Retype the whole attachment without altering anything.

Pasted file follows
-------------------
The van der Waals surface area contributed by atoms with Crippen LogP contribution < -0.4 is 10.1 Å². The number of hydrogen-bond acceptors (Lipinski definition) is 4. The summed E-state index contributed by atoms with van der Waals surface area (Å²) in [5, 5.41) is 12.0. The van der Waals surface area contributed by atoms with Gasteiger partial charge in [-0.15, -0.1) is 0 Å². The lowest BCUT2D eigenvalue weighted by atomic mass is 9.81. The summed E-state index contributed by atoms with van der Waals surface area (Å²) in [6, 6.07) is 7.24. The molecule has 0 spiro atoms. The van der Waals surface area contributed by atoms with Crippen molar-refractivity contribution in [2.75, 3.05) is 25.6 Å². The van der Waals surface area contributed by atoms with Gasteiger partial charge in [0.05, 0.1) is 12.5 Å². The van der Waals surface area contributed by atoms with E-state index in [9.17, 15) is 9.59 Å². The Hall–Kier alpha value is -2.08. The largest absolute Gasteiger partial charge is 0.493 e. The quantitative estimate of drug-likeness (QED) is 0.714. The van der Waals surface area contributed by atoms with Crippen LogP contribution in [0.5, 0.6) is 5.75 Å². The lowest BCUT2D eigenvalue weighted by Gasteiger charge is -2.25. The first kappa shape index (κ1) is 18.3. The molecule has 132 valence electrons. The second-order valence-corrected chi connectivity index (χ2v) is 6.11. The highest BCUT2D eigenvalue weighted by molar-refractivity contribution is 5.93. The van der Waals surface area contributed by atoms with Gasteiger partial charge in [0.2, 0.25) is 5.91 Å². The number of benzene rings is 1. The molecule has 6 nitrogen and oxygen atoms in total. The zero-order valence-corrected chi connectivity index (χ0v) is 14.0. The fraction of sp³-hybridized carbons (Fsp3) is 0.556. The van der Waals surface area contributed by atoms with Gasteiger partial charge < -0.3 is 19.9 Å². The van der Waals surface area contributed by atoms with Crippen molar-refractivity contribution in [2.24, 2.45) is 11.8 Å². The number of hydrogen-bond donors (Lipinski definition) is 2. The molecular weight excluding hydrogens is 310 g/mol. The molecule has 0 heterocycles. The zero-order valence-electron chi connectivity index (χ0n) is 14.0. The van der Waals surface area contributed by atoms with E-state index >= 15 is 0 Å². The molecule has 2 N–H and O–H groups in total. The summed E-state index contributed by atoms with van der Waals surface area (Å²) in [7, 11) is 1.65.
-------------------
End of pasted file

The van der Waals surface area contributed by atoms with Crippen LogP contribution < -0.4 is 10.1 Å². The number of hydrogen-bond acceptors (Lipinski definition) is 4. The summed E-state index contributed by atoms with van der Waals surface area (Å²) in [5, 5.41) is 12.0. The van der Waals surface area contributed by atoms with Gasteiger partial charge in [-0.15, -0.1) is 0 Å². The lowest BCUT2D eigenvalue weighted by atomic mass is 9.81. The summed E-state index contributed by atoms with van der Waals surface area (Å²) in [6, 6.07) is 7.24. The molecule has 0 spiro atoms. The van der Waals surface area contributed by atoms with Crippen molar-refractivity contribution in [2.75, 3.05) is 25.6 Å². The van der Waals surface area contributed by atoms with Gasteiger partial charge in [0.05, 0.1) is 12.5 Å². The van der Waals surface area contributed by atoms with E-state index in [9.17, 15) is 9.59 Å². The Hall–Kier alpha value is -2.08. The largest absolute Gasteiger partial charge is 0.493 e. The quantitative estimate of drug-likeness (QED) is 0.714. The van der Waals surface area contributed by atoms with Crippen LogP contribution in [0.5, 0.6) is 5.75 Å². The lowest BCUT2D eigenvalue weighted by Gasteiger charge is -2.25. The first kappa shape index (κ1) is 18.3. The molecule has 132 valence electrons. The second-order valence-corrected chi connectivity index (χ2v) is 6.11. The highest BCUT2D eigenvalue weighted by molar-refractivity contribution is 5.93. The van der Waals surface area contributed by atoms with Gasteiger partial charge in [0.2, 0.25) is 5.91 Å². The number of benzene rings is 1. The molecule has 6 nitrogen and oxygen atoms in total. The zero-order valence-corrected chi connectivity index (χ0v) is 14.0. The fraction of sp³-hybridized carbons (Fsp3) is 0.556. The van der Waals surface area contributed by atoms with Gasteiger partial charge < -0.3 is 19.9 Å². The van der Waals surface area contributed by atoms with Crippen molar-refractivity contribution in [2.24, 2.45) is 11.8 Å². The number of hydrogen-bond donors (Lipinski definition) is 2. The molecular weight excluding hydrogens is 310 g/mol. The molecule has 0 heterocycles. The zero-order valence-electron chi connectivity index (χ0n) is 14.0. The van der Waals surface area contributed by atoms with E-state index >= 15 is 0 Å². The molecule has 2 N–H and O–H groups in total. The summed E-state index contributed by atoms with van der Waals surface area (Å²) in [7, 11) is 1.65.